If Joe Gochar, president of the Hilltop/Maple Community Association hadn't been curious about the origins of a stone mill tucked away on a dirt path near his Catonsville community 13 years ago, the land forgotten for 90 years may have gone unnoticed for 90 more.
Although the 11.01 acres adjacent to the Patapsco Valley State Park are in Baltimore County, it was purchased by Baltimore City years ago.
Due to Gochar's diligence, the land was donated by the city to Baltimore County, and is expected to be transferred from the county to NeighborSpace, a Baltimore County nonprofit that seeks to preserve open space.
"This is extremely historic and we're trying to preserve the history of this property," said Gochar, a mechanical engineer who has developed an interest in the history of Catonsville over the years.
Gochar, who lives on Hilltop Road, has been working since 2001 to ensure the land is preserved.
"The county is giving the land to NeighborSpace, under the provision that it is kept as open space," said Klaus Philipsen, president of Neighborspace. "It makes the community a steward of the land. We will defer to the local community to see what they would like to see on the land."
Gochar said that while looking at tax maps, he discovered the parcel where the mill is located didn't appear on any plats, which are official maps that represent property boundaries for use in the conveyance of land titles.
A piece of property does not need a plat, according to Jeff Mayhew, deputy director of the county's Department of Planning.
It is usually assigned a plat when it is subdivided or developed, he said, and many properties in the county do not have plats.
But the absence of one in his neighborhood off Frederick Road near North Rollling Road intrigued Gochar.
He, and the others from the community association, delved deeper into the mystery of the parcel, eventually discovering that the property was owned by Baltimore City.
The mill was one of the original sources of water for Catonsville, Gochar explained.
An unnamed tributary, that provided water for the mill and the waterworks, flows east to west through the site, turning south before it empties into the Patapsco River, according to a Maryland Historical Trust archaeological site survey.
Designated as the "Hause Mill" site, the property was reported to the Maryland Historical Trust in June 2013 by Gochar, according to the organization's records.
While the site has been registered in the Maryland Historical Trust inventory of historic properties, it has yet to be designated as a historic landmark, which affords it certain protections, said Jennifer Cosham of the Maryland Historical Trust, who visited the site.
The history of the mill dates back to 1850, when it was documented by a J.C. Sidney Map of Baltimore City and Baltimore County, trust records show. The mill was owned by Peter Hause, a veteran of the War of 1812, whose son attended school at St. Timothy's Church and became a Confederate soldier in the Civil War, Gochar said.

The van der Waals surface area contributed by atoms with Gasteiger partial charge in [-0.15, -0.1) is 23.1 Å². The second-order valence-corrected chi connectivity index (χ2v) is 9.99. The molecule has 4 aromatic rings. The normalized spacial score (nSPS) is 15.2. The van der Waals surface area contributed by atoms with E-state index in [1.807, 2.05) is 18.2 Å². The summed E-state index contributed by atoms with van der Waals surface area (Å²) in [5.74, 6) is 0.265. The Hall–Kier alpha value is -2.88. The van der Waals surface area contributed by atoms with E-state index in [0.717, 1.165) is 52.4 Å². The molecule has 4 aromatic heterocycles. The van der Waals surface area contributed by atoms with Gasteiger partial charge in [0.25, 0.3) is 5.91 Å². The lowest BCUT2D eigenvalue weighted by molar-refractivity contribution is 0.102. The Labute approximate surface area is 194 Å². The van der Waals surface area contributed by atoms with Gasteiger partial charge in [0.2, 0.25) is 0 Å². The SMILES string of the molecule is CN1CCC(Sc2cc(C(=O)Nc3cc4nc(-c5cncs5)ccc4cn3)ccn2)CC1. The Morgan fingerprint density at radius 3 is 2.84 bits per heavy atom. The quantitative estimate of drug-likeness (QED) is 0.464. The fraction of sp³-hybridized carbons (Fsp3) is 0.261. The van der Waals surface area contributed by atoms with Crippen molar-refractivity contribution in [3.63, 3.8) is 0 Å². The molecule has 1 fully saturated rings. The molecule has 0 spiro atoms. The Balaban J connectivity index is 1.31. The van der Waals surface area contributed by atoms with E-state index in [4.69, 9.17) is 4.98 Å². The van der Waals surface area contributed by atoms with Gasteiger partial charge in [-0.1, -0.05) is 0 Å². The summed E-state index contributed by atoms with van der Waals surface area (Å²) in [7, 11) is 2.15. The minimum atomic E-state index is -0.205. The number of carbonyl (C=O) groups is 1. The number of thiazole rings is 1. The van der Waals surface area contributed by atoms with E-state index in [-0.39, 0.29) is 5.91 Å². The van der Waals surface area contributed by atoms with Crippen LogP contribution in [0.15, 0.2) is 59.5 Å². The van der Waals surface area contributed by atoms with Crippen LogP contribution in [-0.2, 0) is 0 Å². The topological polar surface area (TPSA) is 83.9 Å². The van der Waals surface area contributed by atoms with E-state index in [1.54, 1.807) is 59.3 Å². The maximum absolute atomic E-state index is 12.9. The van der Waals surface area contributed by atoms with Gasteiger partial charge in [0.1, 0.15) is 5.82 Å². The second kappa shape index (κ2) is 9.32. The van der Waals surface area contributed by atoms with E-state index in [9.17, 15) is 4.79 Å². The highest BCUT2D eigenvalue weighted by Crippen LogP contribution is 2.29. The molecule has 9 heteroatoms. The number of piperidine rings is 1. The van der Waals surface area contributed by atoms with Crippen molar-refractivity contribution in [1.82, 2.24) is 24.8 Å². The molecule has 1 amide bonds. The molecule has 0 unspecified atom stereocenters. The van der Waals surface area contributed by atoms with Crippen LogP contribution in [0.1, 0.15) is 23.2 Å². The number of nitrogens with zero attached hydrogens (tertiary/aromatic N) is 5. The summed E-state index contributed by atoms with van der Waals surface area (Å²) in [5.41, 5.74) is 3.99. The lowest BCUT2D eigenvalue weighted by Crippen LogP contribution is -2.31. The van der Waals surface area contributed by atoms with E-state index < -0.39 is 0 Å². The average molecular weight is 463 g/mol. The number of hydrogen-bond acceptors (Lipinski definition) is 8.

Records show the mill was advertised as a sawmill in a June 6, 1856, edition of The Baltimore Sun, and ownership passed from Hause to Daniel Vondersmith in 1859. When Vondersmith died in 1875, his heir, Peter Vondersmith, lost the property, said the records.
The mill was posted for sale Jan. 16, 1875, in the Maryland Journal of Towson. It was described as, "a large frame gristmill with new machinery complete...substantial dam...22 foot tall...doing a fine business," the records said.
It changed ownership over a number of years, and was owned by the Catonsville Water Company in 1886, which became part of the larger Baltimore County Water Company, records show.
"Eventually, Baltimore City started buying little water companies around the city," Gochar said. "That's how they came to own the property and they just forgot about it."
Baltimore County Water Company was purchased by Baltimore City in 1921, and a water filtration plant on the site was closed in 1924. The property "appears to have been abandoned since that time," the record said.
Neighborspace will hold a community input meeting for neighbors surrounding the site to discuss what they would like to happen with the property. No date has been set yet.
"Ultimately, I would like to see Neighborspace have complete control of the property," said 1st District Councilman Tom Quirk, who represents the area. "I think this is a great success for everyone involved and if there are any issues, I'm confident that we can work together with the community to find a solution that works for everyone to preserve open space in a high development area."
Philipsen said some residents have voiced concerns about increased traffic in their neighborhood, should the land be designated as open space.
"People have lots of different ideas about how these spaces can be used and it is our job to figure out how they can best be used within the environmental and access constraints, like what we're seeing with this property," Philipsen said.